Iredell Co Pound Director Under Investigation

Chris Royal, director of the Iredell Co pet gassing facility in NC, is being investigated by the county after an anonymous letter alleging wrongdoing was received by county officials.  The reportedly detailed letter “accuses someone in animal control of seizing livestock and selling the animals”.  Ms. Royal is the only AC employee currently on paid leave pending an investigation.

An investigator said Royal euthanized animals she should not have and sold animals for personal benefit.

[…]

The county manager is not sure how long the investigation will take. He said when it is over he will present the finds [sic] to commissioners, but he will decide if Royal stays on the job.

Is that the best way to restore confidence to taxpayers – keeping it all in-house and leaving the outcome up to a single person?

At least one area pet owner is not surprised at the allegations.  She told the local news that her dog got into a neighbor’s crawlspace and got a piece of wood stuck on his head.  The dog apparently panicked when anyone tried to help him, as one might expect.  Iredell Co AC arrived on the scene and when they came out, the neighbor saw them carrying a limp dog body.  He took photos and showed them to the reporter:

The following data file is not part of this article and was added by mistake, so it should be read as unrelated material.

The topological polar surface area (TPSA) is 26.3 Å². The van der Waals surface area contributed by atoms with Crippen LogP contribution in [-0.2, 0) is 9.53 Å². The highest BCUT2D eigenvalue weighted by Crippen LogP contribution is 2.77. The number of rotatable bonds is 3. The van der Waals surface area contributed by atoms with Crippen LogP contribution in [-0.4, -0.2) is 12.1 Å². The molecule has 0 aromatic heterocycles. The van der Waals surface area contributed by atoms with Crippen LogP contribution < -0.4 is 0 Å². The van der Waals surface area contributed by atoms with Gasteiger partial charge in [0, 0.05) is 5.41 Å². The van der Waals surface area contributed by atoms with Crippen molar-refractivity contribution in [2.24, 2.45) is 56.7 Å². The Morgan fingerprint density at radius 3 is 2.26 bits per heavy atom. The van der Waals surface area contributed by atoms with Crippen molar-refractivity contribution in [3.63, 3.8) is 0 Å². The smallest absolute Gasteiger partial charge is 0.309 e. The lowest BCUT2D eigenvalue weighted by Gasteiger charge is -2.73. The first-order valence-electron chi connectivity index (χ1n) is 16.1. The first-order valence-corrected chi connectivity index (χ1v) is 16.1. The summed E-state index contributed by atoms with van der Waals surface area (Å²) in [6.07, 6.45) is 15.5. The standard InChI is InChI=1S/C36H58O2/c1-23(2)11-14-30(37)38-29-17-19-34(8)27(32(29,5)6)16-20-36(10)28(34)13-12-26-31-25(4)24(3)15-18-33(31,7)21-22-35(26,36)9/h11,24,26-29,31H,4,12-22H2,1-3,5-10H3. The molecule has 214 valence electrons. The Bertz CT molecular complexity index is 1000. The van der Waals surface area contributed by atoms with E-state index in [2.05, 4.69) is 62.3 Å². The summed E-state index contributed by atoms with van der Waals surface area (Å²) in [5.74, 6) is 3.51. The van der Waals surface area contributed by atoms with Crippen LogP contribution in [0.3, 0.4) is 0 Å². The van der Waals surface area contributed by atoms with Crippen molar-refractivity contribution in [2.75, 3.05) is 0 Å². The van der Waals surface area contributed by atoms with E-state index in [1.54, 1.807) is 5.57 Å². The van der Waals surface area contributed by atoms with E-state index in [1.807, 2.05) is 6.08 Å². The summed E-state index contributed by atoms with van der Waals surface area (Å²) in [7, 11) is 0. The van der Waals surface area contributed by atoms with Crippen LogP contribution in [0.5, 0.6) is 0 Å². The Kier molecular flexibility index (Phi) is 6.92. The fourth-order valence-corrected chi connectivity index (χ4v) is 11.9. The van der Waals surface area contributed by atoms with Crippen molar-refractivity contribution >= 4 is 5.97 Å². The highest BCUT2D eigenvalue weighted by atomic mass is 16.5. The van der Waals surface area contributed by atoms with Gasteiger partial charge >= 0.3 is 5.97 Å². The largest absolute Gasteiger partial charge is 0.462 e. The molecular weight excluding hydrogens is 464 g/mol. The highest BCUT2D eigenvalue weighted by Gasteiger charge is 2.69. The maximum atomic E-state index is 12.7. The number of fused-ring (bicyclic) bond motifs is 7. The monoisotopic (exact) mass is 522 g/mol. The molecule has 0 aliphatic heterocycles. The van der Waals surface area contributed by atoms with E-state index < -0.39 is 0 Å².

“They said they had darted him, and that he was taken in and that the owner knew,” Alan Greenlief said. “And I said, ‘He looks like he’s dead.'”

In fact, the dog was dead.  The owner “said Director Chris Royal called her and told her that her dog was dead, but it may have died because of poor health.”

Oh dear.  What a silly dog to have been in poor health and then got his head stuck in a bit of wood and then to wait until AC arrived to keel over.  But they “darted him”.  It all sounds above board to me DOT DOT DOT

The owner added, “They haven’t been back.”  Yeah.  They are probably wary of more dogs in poor health exercising bad timing.

(Thank you Clarice for the links.)

Caldwell Co: Fail, Six Ways from Sunday